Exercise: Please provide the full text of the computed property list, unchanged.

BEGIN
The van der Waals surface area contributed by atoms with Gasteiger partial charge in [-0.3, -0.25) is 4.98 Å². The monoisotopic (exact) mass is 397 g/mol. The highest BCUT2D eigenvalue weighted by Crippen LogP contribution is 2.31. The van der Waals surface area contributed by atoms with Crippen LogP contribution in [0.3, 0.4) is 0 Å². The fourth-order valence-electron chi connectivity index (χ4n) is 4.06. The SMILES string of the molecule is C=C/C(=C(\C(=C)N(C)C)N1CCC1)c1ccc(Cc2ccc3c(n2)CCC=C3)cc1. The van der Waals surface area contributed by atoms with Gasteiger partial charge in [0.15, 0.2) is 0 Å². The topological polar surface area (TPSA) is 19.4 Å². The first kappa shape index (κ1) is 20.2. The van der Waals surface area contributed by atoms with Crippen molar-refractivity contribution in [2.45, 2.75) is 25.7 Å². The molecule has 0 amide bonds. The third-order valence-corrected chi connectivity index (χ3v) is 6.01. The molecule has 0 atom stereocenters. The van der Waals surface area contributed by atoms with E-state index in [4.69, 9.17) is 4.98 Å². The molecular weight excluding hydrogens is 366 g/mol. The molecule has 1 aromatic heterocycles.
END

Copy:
The van der Waals surface area contributed by atoms with Gasteiger partial charge in [-0.3, -0.25) is 4.98 Å². The monoisotopic (exact) mass is 397 g/mol. The highest BCUT2D eigenvalue weighted by Crippen LogP contribution is 2.31. The van der Waals surface area contributed by atoms with Crippen LogP contribution in [0.3, 0.4) is 0 Å². The fourth-order valence-electron chi connectivity index (χ4n) is 4.06. The SMILES string of the molecule is C=C/C(=C(\C(=C)N(C)C)N1CCC1)c1ccc(Cc2ccc3c(n2)CCC=C3)cc1. The van der Waals surface area contributed by atoms with Gasteiger partial charge in [0.15, 0.2) is 0 Å². The topological polar surface area (TPSA) is 19.4 Å². The first kappa shape index (κ1) is 20.2. The van der Waals surface area contributed by atoms with Crippen molar-refractivity contribution in [2.45, 2.75) is 25.7 Å². The molecule has 0 amide bonds. The third-order valence-corrected chi connectivity index (χ3v) is 6.01. The molecule has 0 atom stereocenters. The van der Waals surface area contributed by atoms with E-state index in [4.69, 9.17) is 4.98 Å². The molecular weight excluding hydrogens is 366 g/mol. The molecule has 1 aromatic heterocycles.